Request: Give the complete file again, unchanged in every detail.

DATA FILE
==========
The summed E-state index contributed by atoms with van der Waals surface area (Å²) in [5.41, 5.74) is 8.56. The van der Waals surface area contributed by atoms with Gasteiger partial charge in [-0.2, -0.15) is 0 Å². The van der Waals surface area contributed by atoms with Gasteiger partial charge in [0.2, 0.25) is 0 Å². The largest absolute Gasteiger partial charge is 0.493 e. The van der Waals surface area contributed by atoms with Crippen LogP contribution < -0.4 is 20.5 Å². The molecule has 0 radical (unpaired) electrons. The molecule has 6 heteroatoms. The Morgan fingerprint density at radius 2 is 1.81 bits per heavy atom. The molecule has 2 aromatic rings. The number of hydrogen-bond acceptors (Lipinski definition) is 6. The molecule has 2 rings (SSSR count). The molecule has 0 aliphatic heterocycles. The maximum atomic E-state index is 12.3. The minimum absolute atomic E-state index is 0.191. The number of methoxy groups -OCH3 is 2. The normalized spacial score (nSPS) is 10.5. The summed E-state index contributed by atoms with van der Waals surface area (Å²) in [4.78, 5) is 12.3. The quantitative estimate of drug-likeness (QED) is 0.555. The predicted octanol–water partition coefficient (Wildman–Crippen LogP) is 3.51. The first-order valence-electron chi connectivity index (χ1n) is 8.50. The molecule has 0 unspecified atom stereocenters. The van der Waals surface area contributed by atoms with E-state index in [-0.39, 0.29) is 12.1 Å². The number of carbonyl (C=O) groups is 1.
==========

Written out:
The summed E-state index contributed by atoms with van der Waals surface area (Å²) in [5.41, 5.74) is 8.56. The van der Waals surface area contributed by atoms with Gasteiger partial charge in [-0.2, -0.15) is 0 Å². The van der Waals surface area contributed by atoms with Gasteiger partial charge in [0.2, 0.25) is 0 Å². The largest absolute Gasteiger partial charge is 0.493 e. The van der Waals surface area contributed by atoms with Crippen LogP contribution < -0.4 is 20.5 Å². The molecule has 0 radical (unpaired) electrons. The molecule has 6 heteroatoms. The Morgan fingerprint density at radius 2 is 1.81 bits per heavy atom. The molecule has 2 aromatic rings. The number of hydrogen-bond acceptors (Lipinski definition) is 6. The molecule has 2 rings (SSSR count). The molecule has 0 aliphatic heterocycles. The maximum atomic E-state index is 12.3. The minimum absolute atomic E-state index is 0.191. The number of methoxy groups -OCH3 is 2. The normalized spacial score (nSPS) is 10.5. The summed E-state index contributed by atoms with van der Waals surface area (Å²) in [4.78, 5) is 12.3. The quantitative estimate of drug-likeness (QED) is 0.555. The predicted octanol–water partition coefficient (Wildman–Crippen LogP) is 3.51. The first-order valence-electron chi connectivity index (χ1n) is 8.50. The molecule has 0 unspecified atom stereocenters. The van der Waals surface area contributed by atoms with E-state index in [-0.39, 0.29) is 12.1 Å². The number of carbonyl (C=O) groups is 1.